V02-07: Robot-assisted Simple Prostatectomy with Tunnel-Shaped Trigonization (RASP-TST) versus Standard RASP
To compare early outcomes of a reconstructive technical modification for robotic-assisted simple prostatectomy (RASP) with those of conventional trigonization approach.
In a prospective and random model, 20 men who underwent to BPH surgical treatment were allocated in two groups (RASP and TST-RASP). Demographic and preoperative data (including IPSS and Flowmetry scores) were collected. The procedures were carried-out using the Si da Vinci Robotic System (Intuitive Surgical). Through a five-trocars transperitoneal access, we perform a longitudinal incision of the bladder wall and prostate capsule and the removal of prostatic adenoma in both groups. Next, using a three-steps reconstructive technique, a 360 trigonization of the bladder mucosa was proposed in TST-RASP group (Tunnel-Shaped Trigonization) rather than classic trigonization (RASP group). The TST enrolls the advancement of a bladder mucosa flap until the prostatic urethra (first step) followed by a running suture between the advanced mucosa and prostatic capsule bilaterally (second step). At this point the prostate capsule should be totally isolated from the rest of the urinary tract. Finally, a tunnel conformation is achieved closing both sides of the capsule and bladder mucosa anteriorly (third step). Perioperative data including operative time (OT), hospital stay (HS) and need of bladder irrigation (CBI) were analyzed. The CBI was maintained until no hematuria could be detected. The urinary scores were re-assessed 3 months after the procedure and complications were rated using the Clavien-Dindo method. The follow-up was 3 months. For statistical comparisons, the student t-test, Mann-Whitney and x2 tests were conducted using R software (version 3.4.2).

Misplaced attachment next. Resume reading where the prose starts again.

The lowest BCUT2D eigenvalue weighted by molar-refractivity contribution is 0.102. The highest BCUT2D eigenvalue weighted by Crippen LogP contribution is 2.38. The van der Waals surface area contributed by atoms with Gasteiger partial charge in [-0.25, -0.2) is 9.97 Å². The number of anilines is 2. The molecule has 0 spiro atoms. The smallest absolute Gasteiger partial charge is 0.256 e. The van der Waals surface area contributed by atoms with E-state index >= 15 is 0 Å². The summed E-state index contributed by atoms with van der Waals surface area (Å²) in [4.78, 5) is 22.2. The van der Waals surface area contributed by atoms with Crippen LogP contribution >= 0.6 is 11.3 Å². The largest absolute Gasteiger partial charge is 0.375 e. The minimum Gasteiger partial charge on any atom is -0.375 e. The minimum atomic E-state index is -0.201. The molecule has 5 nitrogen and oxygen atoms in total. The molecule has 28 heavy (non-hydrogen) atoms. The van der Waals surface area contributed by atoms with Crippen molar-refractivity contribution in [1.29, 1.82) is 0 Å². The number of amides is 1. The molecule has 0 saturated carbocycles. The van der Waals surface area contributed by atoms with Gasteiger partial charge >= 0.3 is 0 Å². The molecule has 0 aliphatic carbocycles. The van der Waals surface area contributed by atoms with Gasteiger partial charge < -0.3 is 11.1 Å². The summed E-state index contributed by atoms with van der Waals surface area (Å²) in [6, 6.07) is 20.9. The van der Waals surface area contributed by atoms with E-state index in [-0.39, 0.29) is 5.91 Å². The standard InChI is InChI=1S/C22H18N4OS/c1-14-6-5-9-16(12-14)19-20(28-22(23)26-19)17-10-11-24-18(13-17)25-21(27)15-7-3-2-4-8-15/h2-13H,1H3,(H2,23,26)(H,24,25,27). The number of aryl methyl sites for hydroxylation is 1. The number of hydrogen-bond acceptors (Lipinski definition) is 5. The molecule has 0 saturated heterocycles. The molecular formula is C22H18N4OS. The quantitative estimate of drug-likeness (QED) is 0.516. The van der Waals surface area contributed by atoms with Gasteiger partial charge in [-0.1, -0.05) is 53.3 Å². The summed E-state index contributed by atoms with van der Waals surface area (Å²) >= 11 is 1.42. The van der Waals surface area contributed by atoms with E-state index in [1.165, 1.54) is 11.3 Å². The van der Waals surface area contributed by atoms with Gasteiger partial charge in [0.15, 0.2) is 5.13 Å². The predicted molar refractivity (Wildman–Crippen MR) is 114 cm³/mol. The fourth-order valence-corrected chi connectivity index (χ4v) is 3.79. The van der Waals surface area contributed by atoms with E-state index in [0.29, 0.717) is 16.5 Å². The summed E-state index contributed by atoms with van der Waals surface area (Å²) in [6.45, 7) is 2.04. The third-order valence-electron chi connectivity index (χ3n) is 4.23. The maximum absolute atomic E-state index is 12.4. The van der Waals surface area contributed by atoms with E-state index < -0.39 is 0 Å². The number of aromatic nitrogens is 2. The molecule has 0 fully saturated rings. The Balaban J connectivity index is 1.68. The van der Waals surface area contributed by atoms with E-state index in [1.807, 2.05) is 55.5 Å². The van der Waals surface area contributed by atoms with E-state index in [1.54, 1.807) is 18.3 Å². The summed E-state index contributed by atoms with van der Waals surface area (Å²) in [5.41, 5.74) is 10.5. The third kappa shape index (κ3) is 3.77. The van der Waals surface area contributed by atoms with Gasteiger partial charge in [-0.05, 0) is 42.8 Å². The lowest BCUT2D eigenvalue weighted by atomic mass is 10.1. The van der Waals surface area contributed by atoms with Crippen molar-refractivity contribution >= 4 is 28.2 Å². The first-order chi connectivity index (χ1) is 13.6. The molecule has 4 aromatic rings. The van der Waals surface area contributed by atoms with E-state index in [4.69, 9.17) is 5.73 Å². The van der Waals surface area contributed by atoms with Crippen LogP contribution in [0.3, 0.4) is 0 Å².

A statistical significant difference was found in CBI (0.55 vs 1.7; p < 0.001) and HS (1.7 vs 2.7; p= 0.03) favoring TST-RASP. Also, a longer operative time was found in this last group (101min vs 88min; p=0.04). No differences are found in demographic data, preoperative and postoperative urinary function scores (IPSS and Flowmetry) as well as other perioperative features. Only mild complications (I e II) were reported in both groups and no cases of urethral stricture were identified.
The rational for hiding the prostatic capsule is to optimize patient recover since hematuria is the most related factor to hospital stay length. The presented data have demonstrated that TST may lead us to shorter periods of CBI and HS compared to the standard technique.